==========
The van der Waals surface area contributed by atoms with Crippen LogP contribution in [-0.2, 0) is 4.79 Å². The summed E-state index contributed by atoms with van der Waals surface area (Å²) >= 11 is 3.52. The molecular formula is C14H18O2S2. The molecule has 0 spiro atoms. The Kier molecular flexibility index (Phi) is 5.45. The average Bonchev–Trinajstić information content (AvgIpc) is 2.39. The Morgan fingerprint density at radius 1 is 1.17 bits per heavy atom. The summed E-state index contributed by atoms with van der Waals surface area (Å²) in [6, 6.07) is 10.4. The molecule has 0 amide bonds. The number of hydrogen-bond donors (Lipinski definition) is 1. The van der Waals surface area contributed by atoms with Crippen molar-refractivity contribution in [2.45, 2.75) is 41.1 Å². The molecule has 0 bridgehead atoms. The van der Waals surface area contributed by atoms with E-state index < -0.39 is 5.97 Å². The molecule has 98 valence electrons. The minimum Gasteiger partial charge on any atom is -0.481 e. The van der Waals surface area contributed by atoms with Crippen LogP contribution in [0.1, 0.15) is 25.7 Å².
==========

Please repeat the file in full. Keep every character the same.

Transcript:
The van der Waals surface area contributed by atoms with Crippen LogP contribution in [-0.2, 0) is 4.79 Å². The summed E-state index contributed by atoms with van der Waals surface area (Å²) >= 11 is 3.52. The molecular formula is C14H18O2S2. The molecule has 0 spiro atoms. The Kier molecular flexibility index (Phi) is 5.45. The average Bonchev–Trinajstić information content (AvgIpc) is 2.39. The Morgan fingerprint density at radius 1 is 1.17 bits per heavy atom. The summed E-state index contributed by atoms with van der Waals surface area (Å²) in [6, 6.07) is 10.4. The molecule has 0 amide bonds. The number of hydrogen-bond donors (Lipinski definition) is 1. The van der Waals surface area contributed by atoms with Crippen molar-refractivity contribution in [2.45, 2.75) is 41.1 Å². The molecule has 0 bridgehead atoms. The van der Waals surface area contributed by atoms with E-state index < -0.39 is 5.97 Å². The molecule has 98 valence electrons. The minimum Gasteiger partial charge on any atom is -0.481 e. The van der Waals surface area contributed by atoms with Crippen LogP contribution in [0.1, 0.15) is 25.7 Å².